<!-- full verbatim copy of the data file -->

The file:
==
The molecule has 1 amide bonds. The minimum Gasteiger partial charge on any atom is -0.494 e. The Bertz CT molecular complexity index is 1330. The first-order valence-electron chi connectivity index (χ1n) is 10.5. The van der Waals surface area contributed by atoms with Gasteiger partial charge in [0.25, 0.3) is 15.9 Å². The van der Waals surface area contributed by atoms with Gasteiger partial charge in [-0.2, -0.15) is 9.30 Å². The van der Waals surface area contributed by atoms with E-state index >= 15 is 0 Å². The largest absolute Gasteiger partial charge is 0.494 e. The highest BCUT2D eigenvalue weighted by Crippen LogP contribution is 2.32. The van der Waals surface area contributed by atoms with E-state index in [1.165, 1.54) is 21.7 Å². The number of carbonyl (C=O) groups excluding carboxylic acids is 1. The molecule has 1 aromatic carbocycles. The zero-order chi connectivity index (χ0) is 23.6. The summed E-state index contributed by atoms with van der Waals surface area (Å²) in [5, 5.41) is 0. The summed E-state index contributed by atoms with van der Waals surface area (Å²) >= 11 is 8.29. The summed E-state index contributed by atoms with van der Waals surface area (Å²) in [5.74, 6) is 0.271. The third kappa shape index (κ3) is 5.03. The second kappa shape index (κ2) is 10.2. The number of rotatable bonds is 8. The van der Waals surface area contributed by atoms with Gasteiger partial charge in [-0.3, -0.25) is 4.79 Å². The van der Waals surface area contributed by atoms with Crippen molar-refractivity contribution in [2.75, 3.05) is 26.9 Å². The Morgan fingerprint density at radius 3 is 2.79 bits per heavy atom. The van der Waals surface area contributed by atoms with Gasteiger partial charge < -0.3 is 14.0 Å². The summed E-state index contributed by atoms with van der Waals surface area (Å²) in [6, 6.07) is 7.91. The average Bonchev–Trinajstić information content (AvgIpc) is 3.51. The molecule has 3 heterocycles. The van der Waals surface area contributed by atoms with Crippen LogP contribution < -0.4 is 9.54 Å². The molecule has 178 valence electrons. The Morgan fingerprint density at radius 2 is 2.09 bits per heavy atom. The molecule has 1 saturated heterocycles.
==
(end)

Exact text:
The molecule has 1 amide bonds. The minimum Gasteiger partial charge on any atom is -0.494 e. The Bertz CT molecular complexity index is 1330. The first-order valence-electron chi connectivity index (χ1n) is 10.5. The van der Waals surface area contributed by atoms with Gasteiger partial charge in [0.25, 0.3) is 15.9 Å². The van der Waals surface area contributed by atoms with Gasteiger partial charge in [-0.2, -0.15) is 9.30 Å². The van der Waals surface area contributed by atoms with E-state index >= 15 is 0 Å². The largest absolute Gasteiger partial charge is 0.494 e. The highest BCUT2D eigenvalue weighted by Crippen LogP contribution is 2.32. The van der Waals surface area contributed by atoms with E-state index in [1.165, 1.54) is 21.7 Å². The number of carbonyl (C=O) groups excluding carboxylic acids is 1. The molecule has 1 aromatic carbocycles. The zero-order chi connectivity index (χ0) is 23.6. The summed E-state index contributed by atoms with van der Waals surface area (Å²) in [5, 5.41) is 0. The summed E-state index contributed by atoms with van der Waals surface area (Å²) >= 11 is 8.29. The summed E-state index contributed by atoms with van der Waals surface area (Å²) in [5.74, 6) is 0.271. The third kappa shape index (κ3) is 5.03. The second kappa shape index (κ2) is 10.2. The number of rotatable bonds is 8. The van der Waals surface area contributed by atoms with Gasteiger partial charge in [-0.3, -0.25) is 4.79 Å². The van der Waals surface area contributed by atoms with Crippen molar-refractivity contribution in [2.75, 3.05) is 26.9 Å². The Morgan fingerprint density at radius 3 is 2.79 bits per heavy atom. The van der Waals surface area contributed by atoms with Gasteiger partial charge < -0.3 is 14.0 Å². The summed E-state index contributed by atoms with van der Waals surface area (Å²) in [6, 6.07) is 7.91. The average Bonchev–Trinajstić information content (AvgIpc) is 3.51. The molecule has 3 heterocycles. The van der Waals surface area contributed by atoms with Crippen LogP contribution < -0.4 is 9.54 Å². The molecule has 178 valence electrons. The Morgan fingerprint density at radius 2 is 2.09 bits per heavy atom. The molecule has 1 saturated heterocycles.